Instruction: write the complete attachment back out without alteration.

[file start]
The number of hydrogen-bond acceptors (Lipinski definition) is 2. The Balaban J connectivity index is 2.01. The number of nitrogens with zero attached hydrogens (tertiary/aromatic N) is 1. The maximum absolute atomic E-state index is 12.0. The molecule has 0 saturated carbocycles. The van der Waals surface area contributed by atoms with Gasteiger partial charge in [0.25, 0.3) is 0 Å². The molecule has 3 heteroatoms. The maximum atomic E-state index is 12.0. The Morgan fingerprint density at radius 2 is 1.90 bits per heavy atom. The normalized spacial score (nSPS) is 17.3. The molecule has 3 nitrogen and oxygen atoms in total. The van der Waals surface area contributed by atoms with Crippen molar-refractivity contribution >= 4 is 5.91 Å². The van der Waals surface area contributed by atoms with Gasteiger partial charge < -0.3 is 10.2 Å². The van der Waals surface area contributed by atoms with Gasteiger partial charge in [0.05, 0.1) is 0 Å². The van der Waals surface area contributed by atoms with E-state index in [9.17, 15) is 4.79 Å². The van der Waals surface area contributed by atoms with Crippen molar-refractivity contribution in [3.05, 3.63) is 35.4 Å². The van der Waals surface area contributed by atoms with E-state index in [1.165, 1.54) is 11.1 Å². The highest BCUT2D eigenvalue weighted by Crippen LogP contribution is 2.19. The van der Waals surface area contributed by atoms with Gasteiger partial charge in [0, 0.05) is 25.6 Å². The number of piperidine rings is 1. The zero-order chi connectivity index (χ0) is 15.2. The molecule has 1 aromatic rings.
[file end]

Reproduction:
The number of hydrogen-bond acceptors (Lipinski definition) is 2. The Balaban J connectivity index is 2.01. The number of nitrogens with zero attached hydrogens (tertiary/aromatic N) is 1. The maximum absolute atomic E-state index is 12.0. The molecule has 0 saturated carbocycles. The van der Waals surface area contributed by atoms with Gasteiger partial charge in [0.25, 0.3) is 0 Å². The molecule has 3 heteroatoms. The maximum atomic E-state index is 12.0. The Morgan fingerprint density at radius 2 is 1.90 bits per heavy atom. The normalized spacial score (nSPS) is 17.3. The molecule has 3 nitrogen and oxygen atoms in total. The van der Waals surface area contributed by atoms with Crippen molar-refractivity contribution >= 4 is 5.91 Å². The van der Waals surface area contributed by atoms with Gasteiger partial charge < -0.3 is 10.2 Å². The van der Waals surface area contributed by atoms with Gasteiger partial charge in [0.05, 0.1) is 0 Å². The van der Waals surface area contributed by atoms with E-state index in [9.17, 15) is 4.79 Å². The van der Waals surface area contributed by atoms with Crippen molar-refractivity contribution in [3.05, 3.63) is 35.4 Å². The van der Waals surface area contributed by atoms with E-state index in [1.165, 1.54) is 11.1 Å². The highest BCUT2D eigenvalue weighted by Crippen LogP contribution is 2.19. The van der Waals surface area contributed by atoms with Gasteiger partial charge in [0, 0.05) is 25.6 Å². The number of piperidine rings is 1. The zero-order chi connectivity index (χ0) is 15.2. The molecule has 1 aromatic rings.